If Congress has its way, the federal estate/gift tax may become extinct. But what does that really mean for tax planning purposes?
If the repeal is enacted, it could take as long as 10 years to phase out the tax -- and 10 years is a long time to leave yourself open to significant, although decreasing, tax liabilities. Others are doubtful that the repeal will ever take place.
In the face of these uncertainties, what are you supposed to do?
Wait and see?
If you feel confident that the tax will be repealed, you might want to consider doing nothing at all. If you don't make any changes, and the tax is repealed, you've avoided spending money on tax planning fees and you've avoided the tax.
The primary benefit of taking the wait and see position is that you won't waste dollars on tax planning strategies that complicate your life while not reducing your tax bill. If you're young and in good health, this might be an appropriate strategy.
This holding-pattern strategy, however, is not ideal for everyone. People who are older or in only marginally good health may not want to take the risk that they could die without taking tax-reduction steps. Dying with a taxable estate can subject your property to taxes of up to 55 percent of its value, more if retirement plan assets are part of the estate.
People with a low risk threshold, or with pre-college aged children, elderly parents or other dependents to support over the long term may not want to leave estate/gift taxes to chance, either. If the tax is not repealed, taking tax-reduction steps may be more difficult to in later years.
If you'd rather not take a chance that the estate/gift tax will become extinct, or if you think, like many people do, that a gradual reduction (but not elimination) of the tax is more likely, consider making gifts to individuals and/or charities and begin sooner rather than later.
The real goal of tax planning is to eliminate some of your wealth so that you won't be taxed on it later. If, for example, you are in your 30s or 40s, own a successful start-up company, are comfortable with your retirement program and anticipate continued growth in your business, consider giving some of your wealth away while you are alive.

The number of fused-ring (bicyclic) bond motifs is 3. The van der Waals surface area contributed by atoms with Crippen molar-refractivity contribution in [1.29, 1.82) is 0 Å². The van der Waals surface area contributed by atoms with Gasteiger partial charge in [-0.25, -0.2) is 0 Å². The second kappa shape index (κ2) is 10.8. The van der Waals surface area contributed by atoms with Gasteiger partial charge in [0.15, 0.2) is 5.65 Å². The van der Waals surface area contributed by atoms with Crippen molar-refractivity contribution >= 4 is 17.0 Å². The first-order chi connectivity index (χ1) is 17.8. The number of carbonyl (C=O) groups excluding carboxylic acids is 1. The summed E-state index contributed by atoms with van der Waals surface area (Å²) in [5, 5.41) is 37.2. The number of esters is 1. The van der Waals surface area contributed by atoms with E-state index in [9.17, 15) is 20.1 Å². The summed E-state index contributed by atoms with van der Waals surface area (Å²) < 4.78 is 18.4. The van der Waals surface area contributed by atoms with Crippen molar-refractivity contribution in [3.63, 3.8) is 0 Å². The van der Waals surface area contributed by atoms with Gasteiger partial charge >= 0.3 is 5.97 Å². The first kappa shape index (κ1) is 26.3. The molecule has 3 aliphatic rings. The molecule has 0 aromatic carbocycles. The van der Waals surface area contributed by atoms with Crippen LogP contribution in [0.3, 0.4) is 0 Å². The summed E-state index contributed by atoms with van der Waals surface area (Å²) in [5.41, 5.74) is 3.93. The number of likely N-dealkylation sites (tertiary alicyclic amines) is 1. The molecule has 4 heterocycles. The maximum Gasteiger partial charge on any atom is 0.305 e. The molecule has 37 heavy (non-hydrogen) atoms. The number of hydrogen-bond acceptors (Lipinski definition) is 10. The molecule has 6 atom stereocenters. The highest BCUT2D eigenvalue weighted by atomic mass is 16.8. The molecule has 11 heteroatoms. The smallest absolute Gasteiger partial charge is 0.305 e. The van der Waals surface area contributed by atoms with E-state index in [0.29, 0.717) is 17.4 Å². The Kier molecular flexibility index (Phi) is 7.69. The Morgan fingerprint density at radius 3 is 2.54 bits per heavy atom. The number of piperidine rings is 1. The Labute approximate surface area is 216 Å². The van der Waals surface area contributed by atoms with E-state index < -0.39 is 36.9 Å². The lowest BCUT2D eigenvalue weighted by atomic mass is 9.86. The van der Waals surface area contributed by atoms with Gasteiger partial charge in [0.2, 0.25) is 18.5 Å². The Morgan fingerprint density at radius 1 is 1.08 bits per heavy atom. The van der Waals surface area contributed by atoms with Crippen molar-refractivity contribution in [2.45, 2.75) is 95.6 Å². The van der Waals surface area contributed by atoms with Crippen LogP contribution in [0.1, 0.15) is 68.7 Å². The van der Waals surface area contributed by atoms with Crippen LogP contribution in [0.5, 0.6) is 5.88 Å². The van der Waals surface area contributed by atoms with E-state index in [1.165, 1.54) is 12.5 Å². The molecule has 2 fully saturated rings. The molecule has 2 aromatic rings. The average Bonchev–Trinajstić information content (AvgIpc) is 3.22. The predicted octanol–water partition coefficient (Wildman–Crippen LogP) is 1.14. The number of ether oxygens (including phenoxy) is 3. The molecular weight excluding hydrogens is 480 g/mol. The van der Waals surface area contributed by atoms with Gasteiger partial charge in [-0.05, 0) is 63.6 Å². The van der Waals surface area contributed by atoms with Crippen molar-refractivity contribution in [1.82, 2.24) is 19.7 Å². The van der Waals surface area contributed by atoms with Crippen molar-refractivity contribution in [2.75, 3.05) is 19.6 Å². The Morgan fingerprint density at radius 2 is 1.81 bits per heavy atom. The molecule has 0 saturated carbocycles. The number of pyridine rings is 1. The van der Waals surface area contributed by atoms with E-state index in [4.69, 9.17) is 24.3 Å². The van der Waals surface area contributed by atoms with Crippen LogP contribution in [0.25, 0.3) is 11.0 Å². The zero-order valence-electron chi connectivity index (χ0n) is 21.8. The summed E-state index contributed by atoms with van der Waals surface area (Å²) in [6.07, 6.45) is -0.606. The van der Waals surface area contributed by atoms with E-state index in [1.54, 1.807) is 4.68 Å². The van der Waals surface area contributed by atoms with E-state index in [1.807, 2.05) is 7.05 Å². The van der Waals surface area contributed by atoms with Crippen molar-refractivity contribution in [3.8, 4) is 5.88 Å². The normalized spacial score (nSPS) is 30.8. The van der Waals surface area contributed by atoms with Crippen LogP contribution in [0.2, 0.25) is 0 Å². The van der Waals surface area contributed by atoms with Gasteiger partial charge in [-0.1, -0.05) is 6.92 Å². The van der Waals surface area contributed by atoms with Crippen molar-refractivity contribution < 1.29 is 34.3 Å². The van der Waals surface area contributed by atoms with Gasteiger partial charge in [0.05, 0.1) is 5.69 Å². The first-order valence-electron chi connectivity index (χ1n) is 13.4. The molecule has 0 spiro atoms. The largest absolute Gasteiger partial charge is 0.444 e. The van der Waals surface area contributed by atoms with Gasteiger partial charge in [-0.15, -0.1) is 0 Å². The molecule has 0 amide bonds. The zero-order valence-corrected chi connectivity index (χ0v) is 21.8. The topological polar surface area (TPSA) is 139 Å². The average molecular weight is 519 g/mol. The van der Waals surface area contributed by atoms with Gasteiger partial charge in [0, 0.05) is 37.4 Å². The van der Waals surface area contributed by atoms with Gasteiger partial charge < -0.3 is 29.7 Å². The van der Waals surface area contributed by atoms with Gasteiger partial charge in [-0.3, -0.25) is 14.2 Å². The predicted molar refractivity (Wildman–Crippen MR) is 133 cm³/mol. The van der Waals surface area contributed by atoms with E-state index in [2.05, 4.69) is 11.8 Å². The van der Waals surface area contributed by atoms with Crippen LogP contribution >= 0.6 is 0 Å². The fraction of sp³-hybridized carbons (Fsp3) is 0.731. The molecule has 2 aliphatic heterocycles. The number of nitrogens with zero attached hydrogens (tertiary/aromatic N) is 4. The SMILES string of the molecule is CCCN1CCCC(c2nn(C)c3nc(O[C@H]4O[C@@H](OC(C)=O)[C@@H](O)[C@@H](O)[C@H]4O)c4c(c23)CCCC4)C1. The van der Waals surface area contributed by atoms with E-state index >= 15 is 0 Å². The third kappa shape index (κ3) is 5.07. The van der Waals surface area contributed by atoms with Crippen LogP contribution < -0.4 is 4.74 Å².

Many gifting strategies result in a dramatic reduction in the property subject to tax, and many are structured so that no gift tax is payable. But if you have to pay a gift tax on the gifts, the tax paid will, in all likelihood, contribute to a smaller taxable estate at death.
One risk to this, however, is that if your assets suddenly depreciate as a result of a market downturn or other factors, you may not have enough wealth left to live comfortably. Another risk is that if the tax is repealed, you've given away some of your assets and received no tax benefit.
Spring for an estate plan
Another option is to create a tax reduction plan now, despite the possible repeal, but refrain from enacting it until the uncertainties go away. You'll be spending some of your assets to create this plan, but that will be the extent of your losses, whether the tax is repealed or not.
Perhaps the most prudent thing to do is to conduct a cost/benefit analysis with an adviser who can help you calculate how much you could lose should the current estate/gift tax remain in force. With that information, you can take a calculated risk and not an uninformed one. David Henry (email@example.com) and John Hartzell Jr. (firstname.lastname@example.org) are attorneys who provide estate planning at the Pittsburgh law firm of Houston Harbaugh. Reach them at (412) 281-5060.